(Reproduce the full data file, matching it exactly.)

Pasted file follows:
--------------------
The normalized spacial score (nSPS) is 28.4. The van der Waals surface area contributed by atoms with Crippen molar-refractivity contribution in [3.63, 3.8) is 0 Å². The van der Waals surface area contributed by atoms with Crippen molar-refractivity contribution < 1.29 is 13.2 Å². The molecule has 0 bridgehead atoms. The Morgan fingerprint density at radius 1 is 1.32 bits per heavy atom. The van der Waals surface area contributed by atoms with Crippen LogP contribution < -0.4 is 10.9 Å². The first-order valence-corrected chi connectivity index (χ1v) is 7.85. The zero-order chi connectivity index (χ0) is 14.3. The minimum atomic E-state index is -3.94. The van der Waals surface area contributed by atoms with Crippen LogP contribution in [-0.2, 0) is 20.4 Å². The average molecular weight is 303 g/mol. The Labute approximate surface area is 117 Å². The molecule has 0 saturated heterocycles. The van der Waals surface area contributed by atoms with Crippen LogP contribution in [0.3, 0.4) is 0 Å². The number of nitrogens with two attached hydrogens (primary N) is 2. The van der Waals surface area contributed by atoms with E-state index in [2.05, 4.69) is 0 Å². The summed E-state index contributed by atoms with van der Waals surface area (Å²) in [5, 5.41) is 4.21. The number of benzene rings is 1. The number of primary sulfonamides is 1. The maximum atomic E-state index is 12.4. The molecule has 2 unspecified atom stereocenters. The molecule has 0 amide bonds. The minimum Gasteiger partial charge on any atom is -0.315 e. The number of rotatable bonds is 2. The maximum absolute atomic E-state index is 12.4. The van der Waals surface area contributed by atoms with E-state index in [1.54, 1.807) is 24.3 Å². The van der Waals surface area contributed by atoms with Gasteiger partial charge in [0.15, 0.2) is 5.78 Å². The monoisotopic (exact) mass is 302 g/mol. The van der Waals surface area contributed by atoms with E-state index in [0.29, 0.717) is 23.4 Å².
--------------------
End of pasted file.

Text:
The normalized spacial score (nSPS) is 28.4. The van der Waals surface area contributed by atoms with Crippen molar-refractivity contribution in [3.63, 3.8) is 0 Å². The van der Waals surface area contributed by atoms with Crippen molar-refractivity contribution < 1.29 is 13.2 Å². The molecule has 0 bridgehead atoms. The Morgan fingerprint density at radius 1 is 1.32 bits per heavy atom. The van der Waals surface area contributed by atoms with Crippen LogP contribution < -0.4 is 10.9 Å². The first-order valence-corrected chi connectivity index (χ1v) is 7.85. The zero-order chi connectivity index (χ0) is 14.3. The minimum atomic E-state index is -3.94. The van der Waals surface area contributed by atoms with Crippen LogP contribution in [-0.2, 0) is 20.4 Å². The average molecular weight is 303 g/mol. The Labute approximate surface area is 117 Å². The molecule has 0 saturated heterocycles. The van der Waals surface area contributed by atoms with Crippen LogP contribution in [0.3, 0.4) is 0 Å². The number of nitrogens with two attached hydrogens (primary N) is 2. The van der Waals surface area contributed by atoms with E-state index in [2.05, 4.69) is 0 Å². The summed E-state index contributed by atoms with van der Waals surface area (Å²) in [5, 5.41) is 4.21. The number of benzene rings is 1. The number of primary sulfonamides is 1. The maximum atomic E-state index is 12.4. The molecule has 2 unspecified atom stereocenters. The molecule has 0 amide bonds. The minimum Gasteiger partial charge on any atom is -0.315 e. The number of rotatable bonds is 2. The maximum absolute atomic E-state index is 12.4. The van der Waals surface area contributed by atoms with E-state index in [1.54, 1.807) is 24.3 Å². The van der Waals surface area contributed by atoms with Gasteiger partial charge in [0.15, 0.2) is 5.78 Å². The monoisotopic (exact) mass is 302 g/mol. The van der Waals surface area contributed by atoms with E-state index in [0.29, 0.717) is 23.4 Å².